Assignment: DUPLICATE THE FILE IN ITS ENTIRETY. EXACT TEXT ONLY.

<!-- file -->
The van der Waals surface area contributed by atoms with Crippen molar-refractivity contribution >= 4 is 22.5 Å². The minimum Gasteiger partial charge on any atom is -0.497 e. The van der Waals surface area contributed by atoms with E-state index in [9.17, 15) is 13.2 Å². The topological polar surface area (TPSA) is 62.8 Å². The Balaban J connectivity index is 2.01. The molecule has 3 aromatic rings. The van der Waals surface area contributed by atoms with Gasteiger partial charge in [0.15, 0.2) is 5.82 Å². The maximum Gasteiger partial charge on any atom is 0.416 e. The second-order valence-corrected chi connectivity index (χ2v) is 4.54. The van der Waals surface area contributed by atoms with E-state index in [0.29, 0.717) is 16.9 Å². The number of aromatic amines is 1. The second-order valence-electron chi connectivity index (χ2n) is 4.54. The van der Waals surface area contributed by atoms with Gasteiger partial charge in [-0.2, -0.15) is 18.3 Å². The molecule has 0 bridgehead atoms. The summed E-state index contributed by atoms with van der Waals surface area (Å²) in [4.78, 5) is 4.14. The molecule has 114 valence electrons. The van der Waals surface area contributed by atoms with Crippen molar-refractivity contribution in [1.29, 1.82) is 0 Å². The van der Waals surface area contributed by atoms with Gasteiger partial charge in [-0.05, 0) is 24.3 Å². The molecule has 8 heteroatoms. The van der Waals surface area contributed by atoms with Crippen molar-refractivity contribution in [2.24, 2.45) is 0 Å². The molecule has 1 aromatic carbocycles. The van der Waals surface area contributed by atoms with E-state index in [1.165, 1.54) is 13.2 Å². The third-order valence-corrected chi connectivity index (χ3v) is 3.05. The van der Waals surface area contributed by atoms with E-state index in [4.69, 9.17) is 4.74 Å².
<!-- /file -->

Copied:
The van der Waals surface area contributed by atoms with Crippen molar-refractivity contribution >= 4 is 22.5 Å². The minimum Gasteiger partial charge on any atom is -0.497 e. The van der Waals surface area contributed by atoms with E-state index in [9.17, 15) is 13.2 Å². The topological polar surface area (TPSA) is 62.8 Å². The Balaban J connectivity index is 2.01. The molecule has 3 aromatic rings. The van der Waals surface area contributed by atoms with Gasteiger partial charge in [0.15, 0.2) is 5.82 Å². The maximum Gasteiger partial charge on any atom is 0.416 e. The second-order valence-corrected chi connectivity index (χ2v) is 4.54. The van der Waals surface area contributed by atoms with E-state index in [0.29, 0.717) is 16.9 Å². The number of aromatic amines is 1. The second-order valence-electron chi connectivity index (χ2n) is 4.54. The van der Waals surface area contributed by atoms with Gasteiger partial charge in [-0.2, -0.15) is 18.3 Å². The molecule has 0 bridgehead atoms. The summed E-state index contributed by atoms with van der Waals surface area (Å²) in [4.78, 5) is 4.14. The molecule has 114 valence electrons. The van der Waals surface area contributed by atoms with Crippen molar-refractivity contribution in [1.29, 1.82) is 0 Å². The van der Waals surface area contributed by atoms with Gasteiger partial charge in [-0.05, 0) is 24.3 Å². The molecule has 8 heteroatoms. The van der Waals surface area contributed by atoms with Crippen molar-refractivity contribution in [2.24, 2.45) is 0 Å². The molecule has 1 aromatic carbocycles. The van der Waals surface area contributed by atoms with E-state index in [1.165, 1.54) is 13.2 Å². The third-order valence-corrected chi connectivity index (χ3v) is 3.05. The van der Waals surface area contributed by atoms with E-state index in [4.69, 9.17) is 4.74 Å².